Effervesce sense | Karen Krizanovich on 67 Pall Mall


Our Editor-at-large rejoices at her first champagne tasting IRL since Lockdown

Effervesce sense | Karen Krizanovich on 67 Pall Mall

“Forgive me if I’m leading you into bad habits by encouraging you to start drinking at 4 o’clock in the afternoon,” says Richard Bampfield MW as he began a tasting of three sparkling wines hosted by the storied wine club 67 Pall Mall. In the 1800s, 67 allowed members to store their wines at the club rather than at their home (too dangerous) and this club has room for over 40,000 bottles. As part of St James legendary ‘Clubland’, this former Hambros Bank remains a destination for wine lovers of fat purse and sound palate. Kitty-corner from Berry Bros & Rudd and conveniently near Clarence House, it’s also in the right neighbourhood if you need a cigar or to get your Rolex repaired. For members and guests there are the opulent Lutyens Room, The Marlborough Room, The Wine Library (not a lending one, sadly) and The Vault. In short, it’s a hallowed place of wine, money, style and history because we know those things don’t always hang out together.

Here, they do. So it seemed only fitting that 67 Pall Mall is the first serious tasting I’ve had this summer, albeit virtually. Zoom tastings rarely have a pedigree like this one: MW Richard Bampfield, Nick Baker and three bottles of sparkling wines and champagnes from Baker’s The Finest Bubble (est 2014), a place so serious that it will deliver bottles to Londoners (within the M25) within 2 hours. Like a sparkling Judgement of Paris, which of these three bottles would be the most beautiful?

In short, it’s a hallowed place of wine, money, style and history because we know those things don’t always hang out together

In truth, this tasting explored key questions posed by Bampfield, “Can we tell the difference between a blanc de blancs – a wine made from white grapes – and a blanc de noirs – a wine made from black grapes? Does a rosé champagne genuinely taste different to white? Or are we drinking with our eyes? And finally how do English sparkling wines and champagne really differ?” Widely respected throughout the world as a wine educator and overall guru, he is a former Chairman of the Association of Wine Educators and in 2009 was the European Champagne Ambassador. Noted for his collection of champagnes, Baker has lengthy time in the wine trade too, and can often be seen on Instagram committing sabrage which Bampfield also does on Insta with great aplomb. But both Bampfield and Baker are practical people. Baker even suggests that you open a bottle of sparkling wine – champagne or English sparkling – an hour before you drink it.

When the Finest Bubble hessian bag arrived ship-shape, brought by a deliveryman, I swear, in livery and wearing a fez, I was terribly overexcited. First up, we tasted a Pierre Gimonnet 2014 (thefinestbubble.com single bottle £42). Designed to be served by the glass, it’s lighter and more delicious but earns it’s moniker “Champagne of a feast”. It has the complexity of a vintage champagne and a light youthful quality others can’t muster. (Vintage champagne can often have tastes unexpected to the average drinker.) This Gimonnet is light on fizz, light on acidity and tastes of fruity pastry, like “Maison Bertaux in the morning” as a fellow taster put it. An English sparkler big and bold enough to be tasted with two considerable champagnes, Rathfinny 2015 is the first blanc de noirs of this truly exceptional English vineyard. I’ve been a fan since 2018 when I first Rathfinny at their Somerset House launch. Roses, wild strawberry and dark cherry tastes means the grapes were picked at their ripest: this beauty has a lot of body (thefinestbubble, single bottle £36).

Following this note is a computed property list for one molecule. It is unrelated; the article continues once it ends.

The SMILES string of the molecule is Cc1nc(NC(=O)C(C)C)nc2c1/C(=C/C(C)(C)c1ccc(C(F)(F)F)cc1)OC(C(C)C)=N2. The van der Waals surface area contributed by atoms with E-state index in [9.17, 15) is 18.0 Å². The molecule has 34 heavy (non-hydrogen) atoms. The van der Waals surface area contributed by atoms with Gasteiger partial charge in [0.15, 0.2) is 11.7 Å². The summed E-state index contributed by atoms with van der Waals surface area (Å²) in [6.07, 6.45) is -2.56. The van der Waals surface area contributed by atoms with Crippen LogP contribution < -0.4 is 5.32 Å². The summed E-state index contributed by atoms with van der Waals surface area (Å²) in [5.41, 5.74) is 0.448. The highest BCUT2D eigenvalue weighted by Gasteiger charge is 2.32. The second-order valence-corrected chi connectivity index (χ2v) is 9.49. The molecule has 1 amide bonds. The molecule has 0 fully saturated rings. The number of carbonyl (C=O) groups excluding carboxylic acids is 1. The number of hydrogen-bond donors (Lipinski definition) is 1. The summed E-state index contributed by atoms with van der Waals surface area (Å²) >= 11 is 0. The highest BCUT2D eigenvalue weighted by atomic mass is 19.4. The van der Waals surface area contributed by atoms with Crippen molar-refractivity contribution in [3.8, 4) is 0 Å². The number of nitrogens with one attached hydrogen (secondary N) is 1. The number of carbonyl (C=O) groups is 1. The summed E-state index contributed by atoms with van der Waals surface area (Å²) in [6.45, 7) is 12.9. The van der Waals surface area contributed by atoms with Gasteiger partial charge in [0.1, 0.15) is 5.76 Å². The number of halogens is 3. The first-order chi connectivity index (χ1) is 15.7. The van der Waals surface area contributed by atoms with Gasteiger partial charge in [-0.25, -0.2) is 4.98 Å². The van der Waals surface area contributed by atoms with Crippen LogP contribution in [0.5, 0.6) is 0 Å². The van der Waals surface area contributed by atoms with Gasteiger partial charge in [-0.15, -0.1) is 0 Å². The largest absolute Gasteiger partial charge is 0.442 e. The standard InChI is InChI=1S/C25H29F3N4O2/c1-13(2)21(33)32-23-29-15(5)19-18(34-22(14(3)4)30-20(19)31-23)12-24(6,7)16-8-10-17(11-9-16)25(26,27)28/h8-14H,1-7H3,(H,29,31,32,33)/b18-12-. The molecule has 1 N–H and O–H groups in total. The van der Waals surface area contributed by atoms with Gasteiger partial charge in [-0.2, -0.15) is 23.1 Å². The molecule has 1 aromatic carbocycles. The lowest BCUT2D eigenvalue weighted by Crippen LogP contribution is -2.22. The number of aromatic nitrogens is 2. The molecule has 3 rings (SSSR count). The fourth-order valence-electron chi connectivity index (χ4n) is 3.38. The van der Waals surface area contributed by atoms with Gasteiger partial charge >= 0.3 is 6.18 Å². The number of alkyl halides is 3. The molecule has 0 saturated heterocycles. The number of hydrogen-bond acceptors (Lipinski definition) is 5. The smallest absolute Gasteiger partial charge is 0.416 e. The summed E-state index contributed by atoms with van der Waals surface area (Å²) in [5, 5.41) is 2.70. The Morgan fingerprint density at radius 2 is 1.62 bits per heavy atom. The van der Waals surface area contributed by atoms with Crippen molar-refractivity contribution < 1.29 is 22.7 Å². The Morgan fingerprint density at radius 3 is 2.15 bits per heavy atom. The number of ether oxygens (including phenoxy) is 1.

Richard Bampford and champagne sabre

Champagne Charlie came next. “No champagne house is more respected than Charles Heidsieck at the moment,” was the quote and their Rosé Reserve did not disappoint. There are other Heidsiecks, Charles is arguably the smallest and the best. Established in 1851, Charles was the nephew of the owner of Piper-Heidsieck – and he was “Champagne Charlie”, the man who introduced champagne to America. Charles Heidsieck champagnes are often served at notorious events (Scott served a bottle at Christmas dinner during his tragic expedition to Antarctica). The taste? Momma! Lush wild strawberries and gingerbread top notes, followed by deep fruit, raspberry, blackberry and succulent peach. (thefinestbubble, one bottle £60).

67 Pall Mall, by Paul Winch-Furness

Tasting – okay, we’re drinking – with experts like Bampfield and Baker brings out the convivial nature of sparkling wine, even over Zoom. They enjoy tasting and drinking and they’re playful about it. Baker encourages us to try different glassware – not just the tasting glasses but also red wine glasses, flutes, coupes and others. Bampfield’s erudition means what you have in your mouth is transformed by his guidance – a sip of wine is both a lesson and a delight. If you’re going to taste, this is the way to do it. And, best of all, you can recreate the experience. 67 Pall Mall has this very tasting session available for viewing on YouTube. Each bottle is a little life, unique and lovely, and these three are absolutely worth opening, smelling, gazing at lovingly. Even if you’re a nervous guzzler, you can begin to taste the harmonics of seriously good sparkling wines. C